With tireless devotion to official duty, Mayor Nancy Graham flew off to Italy for nine grueling days of fact-finding -- from Rome to Venice, from Siena to Bologna -- endlessly seeking inspiration for the policy decisions to be made: how best to accessorize CityPlace, the $375 million retail development proposed for downtown West Palm Beach.
With awed respect and deep appreciation, The Palm Beach Post reported on the long workdays and intense pressure shared by the mayor, a developer and an architect:
They'd wake up early and walk the piazzas of Venice or the gardens of Rome. They counted off their paces, measuring the width of arcades, sidewalks and steps. They looked in every window, studied every fountain.
At night they dined in fine restaurants. And they sketched on their menus: "How about a grand fountain with multiple tiers of flowing water?...How about balconies with flowering vines? How about the warm colors of Venice: salmon and ochre, mustard and terra cotta?"
Every night on those menus, the three took the inspiration of Italy and envisioned how those design touches might come alive at CityPlace....
To ponder such momentous issues, Mayor Graham spent an estimated $6500, paid by the City of West Palm Beach from a $20 million loan it received to buy CityPlace land.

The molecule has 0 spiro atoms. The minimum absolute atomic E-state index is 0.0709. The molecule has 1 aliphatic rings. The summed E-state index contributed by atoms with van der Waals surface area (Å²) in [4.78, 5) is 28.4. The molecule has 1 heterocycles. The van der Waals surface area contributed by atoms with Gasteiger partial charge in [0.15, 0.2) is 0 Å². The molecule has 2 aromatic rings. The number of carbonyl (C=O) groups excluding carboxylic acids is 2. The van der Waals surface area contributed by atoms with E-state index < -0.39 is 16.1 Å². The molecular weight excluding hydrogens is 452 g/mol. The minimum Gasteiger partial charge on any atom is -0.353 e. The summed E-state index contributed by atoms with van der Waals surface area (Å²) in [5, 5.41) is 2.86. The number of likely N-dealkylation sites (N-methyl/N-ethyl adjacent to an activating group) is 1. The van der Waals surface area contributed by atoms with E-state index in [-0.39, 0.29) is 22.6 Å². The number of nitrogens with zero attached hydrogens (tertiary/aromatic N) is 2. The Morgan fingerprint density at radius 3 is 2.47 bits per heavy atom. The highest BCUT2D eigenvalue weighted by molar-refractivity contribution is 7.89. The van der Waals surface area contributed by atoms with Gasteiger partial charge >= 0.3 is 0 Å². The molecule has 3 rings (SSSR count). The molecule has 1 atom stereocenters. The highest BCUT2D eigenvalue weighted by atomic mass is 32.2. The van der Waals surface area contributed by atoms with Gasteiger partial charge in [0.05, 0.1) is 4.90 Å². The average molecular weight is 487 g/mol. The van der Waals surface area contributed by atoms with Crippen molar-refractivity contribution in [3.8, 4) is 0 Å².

It appears to be money well spent. The mayor has decided she likes hanging and potted flowers and vines for covering balconies and arches, wants small fountains and sun dials, and already made one bold decision:
She likes salmon, terra cotta and chocolate brown but her CityPlace, the mayor decreed, will not look like Boca Raton: THERE WILL BE NO PINK!
In downtown Fort Lauderdale revenge wore red.
When City Link, the publication formerly known as XS, sponsored its annual music festival last Friday night, the Poor House blues club in Old Town refused to participate -- the latest manifestation of a year-long feud between co-owner Bob Pignone and Michael Koretzky, then XS arts and entertainment editor.
At last year's festival, according to Pignone and Poor House co-owner Jay Hemple, XS insisted the Poor House open its doors to underage drinkers. (At other establishments patrons under 21 were given special wristbands to wear.) "We're a 21-and-over club 364 days out of the year," Hemple said. "We're not going to change our policy for this one event." Pignone also said that Koretzky tried to dictate the band lineup at the Poor House. "He tried to push me around," Pignone snarled, "and I don't take the pushin'."
Last Friday Pignone and Hemple got even. Not only did the Poor House have nothing do with the City Link event, but all night long the doorman and most of the bartenders wore bright red New Times T-shirts.
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